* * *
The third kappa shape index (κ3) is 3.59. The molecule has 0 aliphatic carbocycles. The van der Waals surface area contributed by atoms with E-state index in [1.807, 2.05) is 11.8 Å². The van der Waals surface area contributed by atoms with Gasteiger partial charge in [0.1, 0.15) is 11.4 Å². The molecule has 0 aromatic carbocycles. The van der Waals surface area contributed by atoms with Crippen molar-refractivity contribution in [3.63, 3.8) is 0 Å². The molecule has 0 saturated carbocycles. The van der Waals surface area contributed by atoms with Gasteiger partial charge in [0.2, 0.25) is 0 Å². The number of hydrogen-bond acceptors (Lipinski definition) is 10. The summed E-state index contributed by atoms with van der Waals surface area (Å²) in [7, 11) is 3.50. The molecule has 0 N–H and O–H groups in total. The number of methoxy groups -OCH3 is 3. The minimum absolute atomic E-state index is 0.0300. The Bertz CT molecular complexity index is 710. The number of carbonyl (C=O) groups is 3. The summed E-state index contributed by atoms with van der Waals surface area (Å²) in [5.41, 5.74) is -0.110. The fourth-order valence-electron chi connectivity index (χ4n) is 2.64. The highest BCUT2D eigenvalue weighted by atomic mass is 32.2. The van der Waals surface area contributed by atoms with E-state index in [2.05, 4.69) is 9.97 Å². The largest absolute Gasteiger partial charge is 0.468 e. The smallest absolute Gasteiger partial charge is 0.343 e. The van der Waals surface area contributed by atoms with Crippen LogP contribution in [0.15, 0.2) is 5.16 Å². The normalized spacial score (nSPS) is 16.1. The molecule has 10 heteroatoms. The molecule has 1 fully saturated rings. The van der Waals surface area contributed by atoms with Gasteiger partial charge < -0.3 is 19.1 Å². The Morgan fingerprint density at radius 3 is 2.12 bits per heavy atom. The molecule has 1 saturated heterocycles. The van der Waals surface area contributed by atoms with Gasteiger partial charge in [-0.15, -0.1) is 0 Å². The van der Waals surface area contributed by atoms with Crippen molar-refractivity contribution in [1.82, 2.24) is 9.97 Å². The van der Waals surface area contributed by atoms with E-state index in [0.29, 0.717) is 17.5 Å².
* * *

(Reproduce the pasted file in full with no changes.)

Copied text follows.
The third kappa shape index (κ3) is 3.59. The molecule has 0 aliphatic carbocycles. The van der Waals surface area contributed by atoms with E-state index in [1.807, 2.05) is 11.8 Å². The van der Waals surface area contributed by atoms with Gasteiger partial charge in [0.1, 0.15) is 11.4 Å². The molecule has 0 aromatic carbocycles. The van der Waals surface area contributed by atoms with Crippen molar-refractivity contribution in [3.63, 3.8) is 0 Å². The molecule has 0 saturated carbocycles. The van der Waals surface area contributed by atoms with Gasteiger partial charge in [0.2, 0.25) is 0 Å². The number of hydrogen-bond acceptors (Lipinski definition) is 10. The summed E-state index contributed by atoms with van der Waals surface area (Å²) in [7, 11) is 3.50. The molecule has 0 N–H and O–H groups in total. The number of methoxy groups -OCH3 is 3. The minimum absolute atomic E-state index is 0.0300. The Bertz CT molecular complexity index is 710. The number of carbonyl (C=O) groups is 3. The summed E-state index contributed by atoms with van der Waals surface area (Å²) in [5.41, 5.74) is -0.110. The fourth-order valence-electron chi connectivity index (χ4n) is 2.64. The highest BCUT2D eigenvalue weighted by atomic mass is 32.2. The van der Waals surface area contributed by atoms with E-state index in [2.05, 4.69) is 9.97 Å². The largest absolute Gasteiger partial charge is 0.468 e. The smallest absolute Gasteiger partial charge is 0.343 e. The van der Waals surface area contributed by atoms with Crippen LogP contribution in [0.15, 0.2) is 5.16 Å². The normalized spacial score (nSPS) is 16.1. The molecule has 10 heteroatoms. The molecule has 1 fully saturated rings. The van der Waals surface area contributed by atoms with Gasteiger partial charge < -0.3 is 19.1 Å². The Morgan fingerprint density at radius 3 is 2.12 bits per heavy atom. The molecule has 1 saturated heterocycles. The van der Waals surface area contributed by atoms with Gasteiger partial charge in [-0.15, -0.1) is 0 Å². The van der Waals surface area contributed by atoms with Crippen molar-refractivity contribution in [1.82, 2.24) is 9.97 Å². The van der Waals surface area contributed by atoms with E-state index in [0.29, 0.717) is 17.5 Å².